The courts have done their bit to uphold the “vision of justice” detailed in the Constitution, but such efforts have not really made a difference on the ground, where it is a “descent into chaos” with messengers being sued, shot, or simply not delivering the message out of fear, justice Ranjan Gogoi said on Thursday.
For the justice system to become more effective, the focus perhaps needs to move to the enforcement of the judiciary’s decisions, said Gogoi, who was delivering the Ramnath Goenka Lecture in New Delhi.
He said he wouldn’t venture to comment on the role of the executive and the legislature in upholding this, but added how it will be an “interesting” and “contentious” story.
He went on to justice, as referenced by the Constitution, as “not something that is a standalone precept but an amalgam of ideas like “socialism”; “democracy”; “liberty”; “equality”; “fraternity”, to name a few”.
Terming the “vision” and the actual implementation as the “aspirational” and “operational” aspects of the Constitution, justice Gogoi said the courts had always wanted to bridge the gap. Referring to multiple cases, including the NALSA case that recognised the rights of transgenders, he said that both in an “intimate private sphere of life” and in “matters of faith” courts have stuck to the principle that “societal morality is fickle, and not that, but constitutional morality.. ought to dictate terms.”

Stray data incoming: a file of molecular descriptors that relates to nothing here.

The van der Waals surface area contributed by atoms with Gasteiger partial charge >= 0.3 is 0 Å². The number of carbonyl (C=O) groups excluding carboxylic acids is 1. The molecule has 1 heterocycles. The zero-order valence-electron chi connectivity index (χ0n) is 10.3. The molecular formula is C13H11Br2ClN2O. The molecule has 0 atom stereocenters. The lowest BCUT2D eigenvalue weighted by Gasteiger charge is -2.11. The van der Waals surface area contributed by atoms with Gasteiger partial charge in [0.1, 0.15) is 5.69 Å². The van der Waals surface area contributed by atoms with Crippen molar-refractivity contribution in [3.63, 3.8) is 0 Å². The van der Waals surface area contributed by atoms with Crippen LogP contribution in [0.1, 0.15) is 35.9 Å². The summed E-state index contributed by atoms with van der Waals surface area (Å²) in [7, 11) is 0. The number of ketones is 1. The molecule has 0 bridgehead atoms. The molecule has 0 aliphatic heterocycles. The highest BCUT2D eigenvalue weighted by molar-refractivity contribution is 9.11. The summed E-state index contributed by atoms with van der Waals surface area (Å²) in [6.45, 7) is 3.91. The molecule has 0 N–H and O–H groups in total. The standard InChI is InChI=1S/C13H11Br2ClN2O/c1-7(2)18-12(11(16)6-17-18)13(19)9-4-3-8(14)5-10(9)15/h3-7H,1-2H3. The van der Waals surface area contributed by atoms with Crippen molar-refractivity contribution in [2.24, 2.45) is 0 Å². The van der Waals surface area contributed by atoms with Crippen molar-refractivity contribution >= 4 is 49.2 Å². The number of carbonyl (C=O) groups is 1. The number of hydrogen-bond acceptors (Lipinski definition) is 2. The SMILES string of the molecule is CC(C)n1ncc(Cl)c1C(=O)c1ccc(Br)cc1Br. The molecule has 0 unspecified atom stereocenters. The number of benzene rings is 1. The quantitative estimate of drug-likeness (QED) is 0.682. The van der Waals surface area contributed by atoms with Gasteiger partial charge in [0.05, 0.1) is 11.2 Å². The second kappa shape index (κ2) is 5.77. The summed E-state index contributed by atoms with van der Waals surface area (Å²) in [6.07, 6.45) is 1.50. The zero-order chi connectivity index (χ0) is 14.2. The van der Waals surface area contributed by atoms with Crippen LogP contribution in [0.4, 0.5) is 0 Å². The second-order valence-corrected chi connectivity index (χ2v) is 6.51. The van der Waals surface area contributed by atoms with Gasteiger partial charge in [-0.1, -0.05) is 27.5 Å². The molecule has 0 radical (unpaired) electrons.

The above-mentioned cases have become far more contentious than ever before, with, in some cases, local groups and courts taking the law into their own hands. The court is currently hearing a challenge to an antiquated anti-homosexuality law and also the Ayodhya dispute (although it has made it clear that it will treat the latter as a land dispute and not a religious one).
The challenge for the judiciary, justice Gogoi added, is to keep trying to bridge the gap between the “vision of justice” and its implementation.
But there are other challenges as well, he said, including “pendency, arrears, and judges’ strength.” “The judiciary today is not a poor workman who blames his tools, but it is a workman with no tools”. There are other challenges as well. Justice Gogoi was one of four judges who went public in January with their grievances on how the country’s top court is being run and how cases are being allocated.
Without discussing that press conference, justice Gogoi said the judiciary will have to stay independent.
Channelling American founding father Alexander Hamilton, he said civil liberties had nothing to fear from the judiciary alone but could be at risk from the union of the judiciary with either the executive or the legislature.” As India evolves, the judiciary, which is “seen as a course corrector, a leveller, a democratiser of sorts” will also evolve, but it has to stay independent, he added. “A chain is only as strong as its weakest link.”